U.S. Rep. Ed Markey (D-MA)U.S. Representative Ed Markey (D-MA), Ranking Democrat on U.S. House committees of jurisdiction over the U.S. Nuclear Regulatory Commission (NRC), has been leading an investigation into alleged problems with the safety culture at some NRC regional offices -- including Region IV based in Texas, and Region III based in Illinois -- that have resulted in retaliation against NRC staff who disclose safety concerns. Markey also highlighted allegations that the nuclear power industry has inappropriately pressured NRC's Advisory Committee on Reactor Safeguards (ACRS).

Rep. Markey was tipped off on April 24, 2012 by anonymous NRC Region IV whistleblowers about harassment, intimidation, and retaliation which, they alleged, had been perpetrated by NRC Region IV senior manager Troy Pruett, against NRC staff who raised safety concerns regarding the Fort Calhoun nuclear power plant in Nebraska. Fort Calhoun suffered a serious fire during historic floods on the Missouri River in summer 2011, which inundated the entire nuclear power plant, and came within just a few feet of overtopping critical flood protection barriers at the facility. Pruett allegedly pressured NRC safety inspectors under his supervison to lower their proposed "Red finding" (NRC's worst safety violation designation) to a "Green finding" (indicating "low safety significance"), in order to make his own job easier as head of the the Ft. Calhoun restart regulatory oversight team. Evidence also has surfaced that Pruett resisted needed safety upgrades that proved critical in barely averting disaster during the flooding.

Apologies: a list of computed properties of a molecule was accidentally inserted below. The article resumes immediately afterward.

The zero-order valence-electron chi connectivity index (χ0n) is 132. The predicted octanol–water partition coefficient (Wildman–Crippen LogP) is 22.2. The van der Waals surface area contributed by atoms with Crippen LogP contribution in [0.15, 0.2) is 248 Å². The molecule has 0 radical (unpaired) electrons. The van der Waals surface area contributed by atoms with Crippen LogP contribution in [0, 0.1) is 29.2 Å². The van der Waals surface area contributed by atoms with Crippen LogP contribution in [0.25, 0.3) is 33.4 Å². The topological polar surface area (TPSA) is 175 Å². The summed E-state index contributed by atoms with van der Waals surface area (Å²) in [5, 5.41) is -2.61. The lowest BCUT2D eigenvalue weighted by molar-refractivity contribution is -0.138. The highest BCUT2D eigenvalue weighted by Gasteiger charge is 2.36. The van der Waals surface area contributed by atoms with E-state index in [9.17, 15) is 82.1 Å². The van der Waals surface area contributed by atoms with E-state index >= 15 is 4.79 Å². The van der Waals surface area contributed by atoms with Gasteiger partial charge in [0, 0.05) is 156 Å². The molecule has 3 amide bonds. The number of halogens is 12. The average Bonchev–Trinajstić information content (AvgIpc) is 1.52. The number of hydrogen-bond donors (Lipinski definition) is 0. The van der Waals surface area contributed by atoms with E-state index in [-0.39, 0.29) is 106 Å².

NRC Region IV also oversees the problem-plagued San Onofre nuclear power plant in southern California, as well as the South Texas Project nuclear power plant, which just suffered a serious transformer fire.